(Warning: this post is more philosophical, less practical than most of my posts.)
Stories are the single most powerful element of most speeches. There are many ways to think about speeches and about their uses. Here are my ruminations about three types of stories.
These are the typical stories we tell all the time. They’re narratives of a particular individual or group of people involved in a sequence of events resulting in a change of some sort.
Think for a moment of The Biggest Loser. It’s a TV series on NBC about a group of overweight contestants attempting to lose the most amount of weight to win the title “The Biggest Loser.”
Each contestant has his or her own individual story. The NBC website says as much in advertising the latest season:
Their individual stories are compelling, from a firefighter (Allen Smith) whose health and job are at risk because of his weight to a military wife and mother of four (Tracey Yukich) who has always put others first. Viewers will also meet a remarkable woman (Abby Rike) who endured the worst tragedy imaginable – losing her husband and two children in a deadly car crash – and who now gets a second chance to restart her life.
The individual stories that we tell in our speeches are like the stories told on The Biggest Loser. They are rich in specific detail and in emotional engagement.
Sometimes people talk about the story of a presentation or speech, and they’re clearly not talking about a specific story. (I most frequently hear technical presenters and sales representatives referring to “story” in this way. They talk about getting their story down or, if they’re giving a team presentation, about telling the same story.)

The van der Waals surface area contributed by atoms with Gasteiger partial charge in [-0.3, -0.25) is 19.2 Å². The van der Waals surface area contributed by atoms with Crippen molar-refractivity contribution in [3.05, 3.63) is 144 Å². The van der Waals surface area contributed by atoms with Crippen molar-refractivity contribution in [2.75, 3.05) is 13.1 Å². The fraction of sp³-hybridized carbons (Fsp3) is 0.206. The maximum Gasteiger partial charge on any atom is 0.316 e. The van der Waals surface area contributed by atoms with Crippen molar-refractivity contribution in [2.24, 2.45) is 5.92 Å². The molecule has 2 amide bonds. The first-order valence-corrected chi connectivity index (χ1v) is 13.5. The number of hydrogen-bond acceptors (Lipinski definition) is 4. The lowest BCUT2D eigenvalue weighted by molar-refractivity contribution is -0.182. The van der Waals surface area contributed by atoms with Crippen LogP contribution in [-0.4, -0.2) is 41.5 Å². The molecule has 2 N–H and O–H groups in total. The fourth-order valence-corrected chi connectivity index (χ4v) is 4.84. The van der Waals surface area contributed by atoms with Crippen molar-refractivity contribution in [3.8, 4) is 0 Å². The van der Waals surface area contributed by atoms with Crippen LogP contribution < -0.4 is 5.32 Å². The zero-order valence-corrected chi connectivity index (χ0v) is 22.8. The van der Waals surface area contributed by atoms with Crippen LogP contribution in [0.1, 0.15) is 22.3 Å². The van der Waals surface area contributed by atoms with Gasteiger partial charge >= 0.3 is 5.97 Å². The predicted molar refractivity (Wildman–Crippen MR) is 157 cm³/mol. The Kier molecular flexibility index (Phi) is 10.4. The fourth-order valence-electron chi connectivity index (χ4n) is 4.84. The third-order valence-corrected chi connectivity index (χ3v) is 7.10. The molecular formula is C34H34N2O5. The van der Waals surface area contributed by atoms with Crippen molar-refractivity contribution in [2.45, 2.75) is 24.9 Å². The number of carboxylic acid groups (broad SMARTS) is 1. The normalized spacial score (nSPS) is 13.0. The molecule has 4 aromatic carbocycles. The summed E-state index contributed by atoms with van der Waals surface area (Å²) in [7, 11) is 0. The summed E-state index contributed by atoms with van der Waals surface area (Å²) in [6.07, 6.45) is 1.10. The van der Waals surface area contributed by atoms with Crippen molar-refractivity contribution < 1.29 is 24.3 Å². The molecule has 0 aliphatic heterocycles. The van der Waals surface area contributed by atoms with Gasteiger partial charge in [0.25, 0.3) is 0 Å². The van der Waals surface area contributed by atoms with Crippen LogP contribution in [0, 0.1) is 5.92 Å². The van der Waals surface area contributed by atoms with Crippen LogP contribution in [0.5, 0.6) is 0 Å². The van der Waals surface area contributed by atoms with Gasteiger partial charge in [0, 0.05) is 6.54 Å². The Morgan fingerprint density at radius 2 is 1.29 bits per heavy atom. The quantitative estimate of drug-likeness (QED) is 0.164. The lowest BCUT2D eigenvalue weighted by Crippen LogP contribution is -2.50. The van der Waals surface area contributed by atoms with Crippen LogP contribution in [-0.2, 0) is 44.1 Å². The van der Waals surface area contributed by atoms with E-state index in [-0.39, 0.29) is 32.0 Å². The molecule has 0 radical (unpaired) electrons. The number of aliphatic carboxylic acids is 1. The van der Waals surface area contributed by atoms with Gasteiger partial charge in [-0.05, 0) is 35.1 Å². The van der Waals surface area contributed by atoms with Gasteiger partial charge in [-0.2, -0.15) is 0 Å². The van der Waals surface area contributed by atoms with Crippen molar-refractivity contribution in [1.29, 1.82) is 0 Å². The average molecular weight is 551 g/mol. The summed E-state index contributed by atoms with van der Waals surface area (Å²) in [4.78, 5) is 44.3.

I think what they’re talking about in such cases is the overarching story, the recurring or dominant theme that informs the whole speech.
Back to The Biggest Loser. The overarching story of the series, now in its eighth season, is — as far as I can tell — transformation. By making changes in their diets and exercise routines and by coming to terms with their personal issues, contestants have the chance not just to lose weight but to transform themselves.
What the series promotes — in addition to commercial time and, now, a series of books, DVDs, appliances, fitness equipment, protein supplements, and countless other health and lifestyle based products — is hope. If these contestants can transform themselves, there’s hope that we can do it too.
The individual stories of contestants like Allen, the firefighter, are unique, but they all tell the same overarching story.
In a speech we tell individual stories. And our speeches, if they hold together at all, tell an overarching story. During his presidential campaign, for example, Obama’s overarching story was change.
Grand stories, sometimes called metastories, are the underlying structures or the archetypes of both the individual and overarching stories we tell.
I would say that America’s predominant grand story is self-creation: through our hard work and individual effort, we make ourselves into the type of people we choose to be. We are defined — in our minds — less by our physical limitations, our histories, our socio-economic standing, our families and societies than by our own efforts.
The overarching stories of The Biggest Loser (transformation) and of Obama (change) are variations of America’s grand story (self-creation.)
What does all this mean to speakers?
First, I can’t overstress the value of telling stories in your speeches. If you’re not already doing so, find a way to incorporate at least one individual story in every — or in almost every — speech you give.
Second, be attentive to the overarching story your speech is telling. If your speech doesn’t hold together, it may lack the unifying theme of an overarching story.
Third, tie your overarching story into a grand story in order to increase its evocative power. If your overarching story is in harmony with the audience’s grand story, your speech will resonate with them. It will ring true to them.